(1) She persisted when he was silent. (2) She reasoned when he spoke. (3)
She regarded this miracle, though a priceless gift to her, as a mere crumb
from the table of his abundant powers. It is noteworthy that the two most
notable for faith--this woman (Matthew
15:28) and the centurion (Matthew
7:9)--were both Gentiles.
7:30 And she went
away unto her house, and found the child laid upon the bed, and the demon gone
And she went away unto her house, and found the child laid upon the
bed, and the demon gone out. The posture of the daughter indicated the
physical exhaustion which would naturally succeed the intense nervous strain
of demoniacal possession--especially the last paroxysms produced by the
7:31 And again he
went out from the borders of Tyre1, and came through Sidon
unto the sea of Galilee, through the midst of the borders of Decapolis.
ANOTHER AVOIDING OF HEROD'S TERRITORY. Matthew
And again he went out from the borders of Tyre, etc. From Tyre
Jesus proceeded northward to Sidon and thence eastward across the mountains
and the headwaters of the Jordan to the neighborhood of Damascus. Here he
turned southward and approached the Sea of Galilee on its eastern side.
Somewhere amid the mountains on the eastern side he sat down; that is, he
ceased his journeying for some days. See Matthew
11:21 on Tyre and Sidon; see Matthew
4:25 on Decapolis.
7:32 And they
bring unto him one that was deaf, and had an impediment in his speech1;
and they beseech him to lay his hand upon him.
THE DEAF STAMMERER HEALED AND FOUR THOUSAND FED. Matthew
And they bring unto him one that was deaf, and had an impediment in his
speech. The man had evidently learned to speak before he lost his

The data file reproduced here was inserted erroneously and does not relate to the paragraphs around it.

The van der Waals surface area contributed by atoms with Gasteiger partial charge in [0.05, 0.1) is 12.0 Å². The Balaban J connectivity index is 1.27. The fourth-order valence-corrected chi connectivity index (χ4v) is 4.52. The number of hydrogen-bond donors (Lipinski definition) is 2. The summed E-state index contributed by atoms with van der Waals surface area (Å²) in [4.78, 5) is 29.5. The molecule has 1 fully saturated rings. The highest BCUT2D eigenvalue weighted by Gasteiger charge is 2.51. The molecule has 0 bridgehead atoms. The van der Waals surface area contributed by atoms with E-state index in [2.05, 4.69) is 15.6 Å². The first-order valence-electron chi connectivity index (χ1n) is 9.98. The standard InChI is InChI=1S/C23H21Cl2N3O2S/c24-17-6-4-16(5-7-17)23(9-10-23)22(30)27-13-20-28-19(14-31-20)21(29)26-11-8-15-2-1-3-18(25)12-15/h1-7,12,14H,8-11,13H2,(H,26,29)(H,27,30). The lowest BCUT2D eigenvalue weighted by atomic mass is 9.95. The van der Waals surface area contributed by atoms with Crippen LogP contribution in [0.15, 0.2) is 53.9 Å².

hearing. Some think that defective hearing had caused the impediment in his
speech, but Mark
7:35 suggests that he was tongue-tied.
7:33 And he took
him aside from the multitude privately1, and
put his fingers into his ears, and he spat, and touched his tongue2;
He took him aside from the multitude privately. He separated him
from the crowd to avoid publicity. See Mark
And put his fingers into his ears, and he spat, and touched his tongue.
By signs indicating an intention to heal, Jesus gives him the assurance
which in other cases he is accustomed to give by words. He evidently induced
the man by signs to stick out his tongue. He then placed one finger of each
hand in the man's ears, after which he spat. Where he spit is not said. He
then touched with one or both his thumbs the man's tongue, and, speaking the
healing word, the cure was accomplished.
7:34 and looking
up to heaven, he sighed1, and
saith unto him, Ephphatha, that is, Be opened2.
And looking up to heaven, he sighed. Why he sighed is not said. It
was doubtless an expression of sympathy, though Farrar thinks he did so
because he thought of the millions there were of deaf and dumb who in this
world never hear and never speak.
And saith unto him, Ephphatha, that is, Be opened. Jesus here, as
in the healing of Jairus' daughter (Mark
5:41), spoke the Aramaic.
7:35 And his ears were opened, and the bond
of his tongue was loosed, and he spake plain.
And his ears were opened . . . and he spake plain. He was evidently
not deaf from his birth, or he would not have known how to speak at all.
7:36 And he
charged them that they should tell no man1: but
the more he charged them, so much the more a great deal they published it2.
And he charged them that they should tell no man. Jesus was still
seeking to suppress excitement. A very little encouragement from him would
have brought together a multitude, the very thing which he was journeying to
avoid. He therefore cautioned the people to be silent.
But the more he charged them, so much the more a great deal they
published it. But by a common freak of human nature, his desire to avoid
publicity made him more wonderful in the eyes of the people, and thereby
inspired a greater eagerness on their part to tell about him.
7:37 And they were
beyond measure astonished1, saying,
He hath done all things well; he maketh even the deaf to hear, and the dumb to
And they were beyond measure astonished. Mark here coins a double
superlative to express the boundlessness of their amazement.
Saying, He hath done all things well; he maketh even the deaf to hear,
and the dumb to speak. Commendation upon the workman which had
originally been bestowed upon his work (Genesis
1:31). These were the people who had asked Jesus to depart from their
coast on account of the loss of their swine (Mark
5:17). A complete change in their feelings had taken place since that